Politics Magazine

Fast Food Workers in Canada

Posted on the 28 December 2012 by Thepoliticalidealist @JackDarrant

Strikes and actions to unionize fast food workers in NYC made headlines this week (it would have been this week. sorry for the late post. i’m still getting over the desire to perfect/just finish!/it’s already holiday havoc hump). though, it’s been a while coming as Atlantic‘s Sarah Jaffe discusses how loud and how long.

Fast Food Forward is campaigning to raise wages from current rates of $7.25/hour to a living wage of $15/hour.

What does that mean in Canada? Surely in the land of universal healthcare and higher minimum wages we don’t need to worry about the employees serving our double-doubles and upsized meals… or do we?

Of course we should. You knew that.

Minimum Wages across Canada do Not Afford Living Wages

Take for example, Ontario, that has the highest among Canada’s provincial minimum wages, set currently at $10.25 (which is less for tipped servers and those under 18 years old). No matter which basic healthcare provisions are subtracted from the balance, (and there are increasingly less), this amount still doesn’t qualify as a “living wage.” Also axe the idea of a full-time hours at a single gig. Slashes to full-time positions –  along with the costs of labour and benefits tied to them – are being replaced with greater part-time and seasonal staff. With two or three jobs, you might still qualify for social housing. Oh, don’t worry, the wait lists for social housingonly went up by 2.9% in 2011. If you join right now*, you might just slide in around the 157, 000 mark.

Paying to be an Employee

Yes, you read right. In addition to the costs of living, there’s also the rarely mentioned expenses made to-get-paid. As in up-front and sometimes recurring costs paid by staff in order to be staff, e.g. uniforms, shoes, and lockers. I once worked at a store that required we pay to store our valuables in lockers halfway across the massive mall. In order to get a snack during unpaid breaks, an employee would have to pay again to access a snack brought from home or cash to somehow procure one and shove it down his/her throat while sprinting back… hopefully without any change from the purchase, since nothing “valuable” was allowed on the sales floor. The frequent change in uniform styles at another job put a serious dent in my earnings, and a handful of my teenage co-workers would quit each time mandatory uniform purchases rolled around. There’s more money going to the employer when outside food and beverages are not allowed on the premises, but incidentally there’s a “convenient” meal-plan automatically deducted from your wages before you see them… whether or not you consume the company’s food or drink during your shift.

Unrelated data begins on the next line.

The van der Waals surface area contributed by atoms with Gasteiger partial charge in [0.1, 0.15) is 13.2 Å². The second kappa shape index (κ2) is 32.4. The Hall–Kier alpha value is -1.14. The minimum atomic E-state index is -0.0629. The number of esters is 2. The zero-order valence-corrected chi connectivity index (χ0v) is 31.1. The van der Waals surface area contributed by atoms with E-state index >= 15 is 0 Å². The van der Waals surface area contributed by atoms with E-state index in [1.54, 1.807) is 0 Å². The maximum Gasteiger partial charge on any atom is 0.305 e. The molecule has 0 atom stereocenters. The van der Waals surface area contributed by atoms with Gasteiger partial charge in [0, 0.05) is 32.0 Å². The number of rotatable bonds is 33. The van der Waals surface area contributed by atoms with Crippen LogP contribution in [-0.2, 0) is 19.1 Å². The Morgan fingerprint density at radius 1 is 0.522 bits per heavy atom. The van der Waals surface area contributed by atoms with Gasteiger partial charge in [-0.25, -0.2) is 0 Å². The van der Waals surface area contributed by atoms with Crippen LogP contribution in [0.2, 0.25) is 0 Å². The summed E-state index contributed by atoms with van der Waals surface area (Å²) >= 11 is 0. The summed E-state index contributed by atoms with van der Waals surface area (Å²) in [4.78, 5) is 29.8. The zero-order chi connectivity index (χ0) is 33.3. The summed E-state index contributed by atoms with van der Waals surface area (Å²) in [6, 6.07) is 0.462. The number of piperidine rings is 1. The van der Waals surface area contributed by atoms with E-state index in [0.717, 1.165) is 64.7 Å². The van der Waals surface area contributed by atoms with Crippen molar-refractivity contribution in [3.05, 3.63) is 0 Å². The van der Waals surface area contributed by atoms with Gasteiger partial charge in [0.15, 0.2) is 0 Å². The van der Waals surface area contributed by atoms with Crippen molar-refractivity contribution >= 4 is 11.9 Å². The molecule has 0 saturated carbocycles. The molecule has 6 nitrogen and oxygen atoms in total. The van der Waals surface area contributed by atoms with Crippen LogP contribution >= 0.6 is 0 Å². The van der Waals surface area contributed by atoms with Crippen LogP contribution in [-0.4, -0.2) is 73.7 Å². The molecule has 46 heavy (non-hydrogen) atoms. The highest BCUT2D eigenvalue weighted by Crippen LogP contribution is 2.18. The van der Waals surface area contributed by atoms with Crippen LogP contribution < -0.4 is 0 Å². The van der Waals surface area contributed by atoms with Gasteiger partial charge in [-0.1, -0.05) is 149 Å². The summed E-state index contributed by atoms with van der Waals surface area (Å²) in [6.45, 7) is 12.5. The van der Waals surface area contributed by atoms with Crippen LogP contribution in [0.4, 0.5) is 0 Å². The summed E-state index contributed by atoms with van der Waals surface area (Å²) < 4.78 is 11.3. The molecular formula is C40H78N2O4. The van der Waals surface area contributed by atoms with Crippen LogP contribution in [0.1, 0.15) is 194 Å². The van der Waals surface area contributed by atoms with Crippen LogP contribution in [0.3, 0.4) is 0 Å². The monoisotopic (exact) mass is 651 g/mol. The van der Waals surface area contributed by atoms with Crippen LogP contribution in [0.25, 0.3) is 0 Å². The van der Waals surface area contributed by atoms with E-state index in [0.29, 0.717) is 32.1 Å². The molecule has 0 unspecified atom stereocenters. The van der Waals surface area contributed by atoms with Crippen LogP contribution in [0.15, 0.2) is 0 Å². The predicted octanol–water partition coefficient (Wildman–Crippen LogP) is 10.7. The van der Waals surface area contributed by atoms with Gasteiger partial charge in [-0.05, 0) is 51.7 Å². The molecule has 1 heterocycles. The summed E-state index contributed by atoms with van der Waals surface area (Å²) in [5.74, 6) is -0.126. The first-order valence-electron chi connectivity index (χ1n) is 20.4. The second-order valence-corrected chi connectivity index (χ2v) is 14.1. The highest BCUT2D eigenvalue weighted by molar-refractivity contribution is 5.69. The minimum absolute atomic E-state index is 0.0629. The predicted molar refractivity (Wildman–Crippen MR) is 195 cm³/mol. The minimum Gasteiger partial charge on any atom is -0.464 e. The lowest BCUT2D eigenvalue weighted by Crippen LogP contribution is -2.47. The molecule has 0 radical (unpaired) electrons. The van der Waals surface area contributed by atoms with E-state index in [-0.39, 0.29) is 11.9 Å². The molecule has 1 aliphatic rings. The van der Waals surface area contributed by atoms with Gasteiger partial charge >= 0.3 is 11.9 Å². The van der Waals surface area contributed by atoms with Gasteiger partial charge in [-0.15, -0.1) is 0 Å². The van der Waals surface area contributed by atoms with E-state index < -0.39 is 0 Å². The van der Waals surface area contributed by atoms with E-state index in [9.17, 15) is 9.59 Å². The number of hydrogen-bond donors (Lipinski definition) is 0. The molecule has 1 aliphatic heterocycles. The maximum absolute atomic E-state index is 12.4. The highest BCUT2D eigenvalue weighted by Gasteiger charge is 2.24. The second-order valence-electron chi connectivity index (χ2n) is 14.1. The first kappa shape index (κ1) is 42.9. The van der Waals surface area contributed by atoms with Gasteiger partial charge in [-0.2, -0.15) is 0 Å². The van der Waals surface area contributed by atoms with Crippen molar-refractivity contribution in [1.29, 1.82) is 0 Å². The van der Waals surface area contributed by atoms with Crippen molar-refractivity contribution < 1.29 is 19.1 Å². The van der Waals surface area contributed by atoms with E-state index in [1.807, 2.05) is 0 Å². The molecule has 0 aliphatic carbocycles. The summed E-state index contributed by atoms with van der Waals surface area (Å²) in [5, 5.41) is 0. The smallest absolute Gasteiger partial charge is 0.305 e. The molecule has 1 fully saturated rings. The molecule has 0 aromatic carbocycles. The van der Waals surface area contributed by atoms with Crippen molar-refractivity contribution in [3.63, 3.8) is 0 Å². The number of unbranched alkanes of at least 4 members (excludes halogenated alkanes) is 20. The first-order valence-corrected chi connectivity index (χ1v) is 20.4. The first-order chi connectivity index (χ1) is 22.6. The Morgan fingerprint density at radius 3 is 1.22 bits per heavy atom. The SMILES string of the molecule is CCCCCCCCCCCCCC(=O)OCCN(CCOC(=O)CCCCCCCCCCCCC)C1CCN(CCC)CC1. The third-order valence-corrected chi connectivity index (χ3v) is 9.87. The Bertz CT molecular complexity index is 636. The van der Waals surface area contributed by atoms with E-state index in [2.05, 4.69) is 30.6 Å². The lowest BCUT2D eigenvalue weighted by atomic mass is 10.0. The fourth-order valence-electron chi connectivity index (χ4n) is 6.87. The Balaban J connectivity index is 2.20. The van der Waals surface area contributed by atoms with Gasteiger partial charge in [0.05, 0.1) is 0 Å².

In the case of food & beverage establishments in Toronto, it is required by law to have at least one person on premises with a food handlers certificate and photo identification. Some restaurants require everyone in the back of the house (BOH) to have the certificate, as a pre-requisite to hiring, though I’ve never had anyone ask to see mine. The certificate amounts to $35 (exam only) or $80 (classroom lessons plus exam). Let me know if you are interested in lower cost options for food handlers certificates that are available in some communities through Toronto Public Health.

I have found that employers seem to be a bit more lenient with the pre-requirement of a SmartServe certificate, which is required to serve alcohol. My training and test were paid for by an employer when I turned 18, and could legally sell alcohol in Ontario. A few of my co-workers at other food & beverage gigs also gained their SmartServe certificates at the owners’ expense.

Running tally of money paid in order to work to be paid: transportation, locker, uniform, shoes, food handlers / SmartServe certificate,… Leave a comment below to add to the list of what else might be included.

There’s more to the lack of living wage and the costs associated with these jobs to remain below the poverty line. I realize I haven’t connected the issues quite yet, but hopefully I’ve presented enough information to demonstrate that while Canada is arguably better with our universal healthcare and higher minimum wages, the fast food industry is not without labour issues.

I just copy and pasted the total text into a word document. It was 4 pages!! I’m cropping here and will try to write more to the point as I go along. Topics to touch upon include fast food employment and immobility, migration, racialization, and “fancy” fast food. Comments nudging forth one of these or another topic will be encouraging 


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